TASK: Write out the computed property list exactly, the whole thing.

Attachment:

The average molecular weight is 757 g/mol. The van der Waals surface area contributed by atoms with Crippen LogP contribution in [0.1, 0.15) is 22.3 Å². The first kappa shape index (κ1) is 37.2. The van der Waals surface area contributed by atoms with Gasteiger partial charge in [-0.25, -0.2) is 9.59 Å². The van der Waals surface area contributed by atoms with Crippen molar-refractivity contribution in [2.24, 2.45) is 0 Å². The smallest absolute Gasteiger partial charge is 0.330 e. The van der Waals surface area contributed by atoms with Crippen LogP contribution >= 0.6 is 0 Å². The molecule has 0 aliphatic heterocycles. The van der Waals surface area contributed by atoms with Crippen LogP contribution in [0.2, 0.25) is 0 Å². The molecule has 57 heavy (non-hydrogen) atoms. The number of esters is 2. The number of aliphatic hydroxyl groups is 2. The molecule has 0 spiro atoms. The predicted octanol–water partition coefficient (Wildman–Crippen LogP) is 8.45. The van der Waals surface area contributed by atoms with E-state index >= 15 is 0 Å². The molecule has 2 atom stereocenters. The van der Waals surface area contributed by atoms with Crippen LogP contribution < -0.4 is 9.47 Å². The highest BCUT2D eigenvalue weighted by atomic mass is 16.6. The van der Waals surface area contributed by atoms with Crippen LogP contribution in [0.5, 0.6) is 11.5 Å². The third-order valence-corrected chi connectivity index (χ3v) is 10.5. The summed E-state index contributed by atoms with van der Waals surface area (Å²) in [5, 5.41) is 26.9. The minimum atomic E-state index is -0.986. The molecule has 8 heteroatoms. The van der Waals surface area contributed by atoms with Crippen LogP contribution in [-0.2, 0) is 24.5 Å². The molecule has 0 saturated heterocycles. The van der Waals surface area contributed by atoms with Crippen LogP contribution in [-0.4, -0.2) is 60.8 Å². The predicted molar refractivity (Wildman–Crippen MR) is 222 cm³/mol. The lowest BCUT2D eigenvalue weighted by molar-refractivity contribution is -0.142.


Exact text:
The average molecular weight is 757 g/mol. The van der Waals surface area contributed by atoms with Crippen LogP contribution in [0.1, 0.15) is 22.3 Å². The first kappa shape index (κ1) is 37.2. The van der Waals surface area contributed by atoms with Gasteiger partial charge in [-0.25, -0.2) is 9.59 Å². The van der Waals surface area contributed by atoms with Crippen molar-refractivity contribution in [2.24, 2.45) is 0 Å². The smallest absolute Gasteiger partial charge is 0.330 e. The van der Waals surface area contributed by atoms with Crippen LogP contribution >= 0.6 is 0 Å². The molecule has 0 aliphatic heterocycles. The van der Waals surface area contributed by atoms with Crippen LogP contribution in [0.2, 0.25) is 0 Å². The molecule has 57 heavy (non-hydrogen) atoms. The number of esters is 2. The number of aliphatic hydroxyl groups is 2. The molecule has 0 spiro atoms. The predicted octanol–water partition coefficient (Wildman–Crippen LogP) is 8.45. The van der Waals surface area contributed by atoms with E-state index >= 15 is 0 Å². The molecule has 2 atom stereocenters. The van der Waals surface area contributed by atoms with Crippen LogP contribution < -0.4 is 9.47 Å². The highest BCUT2D eigenvalue weighted by atomic mass is 16.6. The van der Waals surface area contributed by atoms with Crippen LogP contribution in [0.5, 0.6) is 11.5 Å². The third-order valence-corrected chi connectivity index (χ3v) is 10.5. The summed E-state index contributed by atoms with van der Waals surface area (Å²) in [5, 5.41) is 26.9. The minimum atomic E-state index is -0.986. The molecule has 8 heteroatoms. The van der Waals surface area contributed by atoms with Crippen LogP contribution in [-0.2, 0) is 24.5 Å². The molecule has 0 saturated heterocycles. The van der Waals surface area contributed by atoms with Crippen LogP contribution in [-0.4, -0.2) is 60.8 Å². The predicted molar refractivity (Wildman–Crippen MR) is 222 cm³/mol. The lowest BCUT2D eigenvalue weighted by molar-refractivity contribution is -0.142.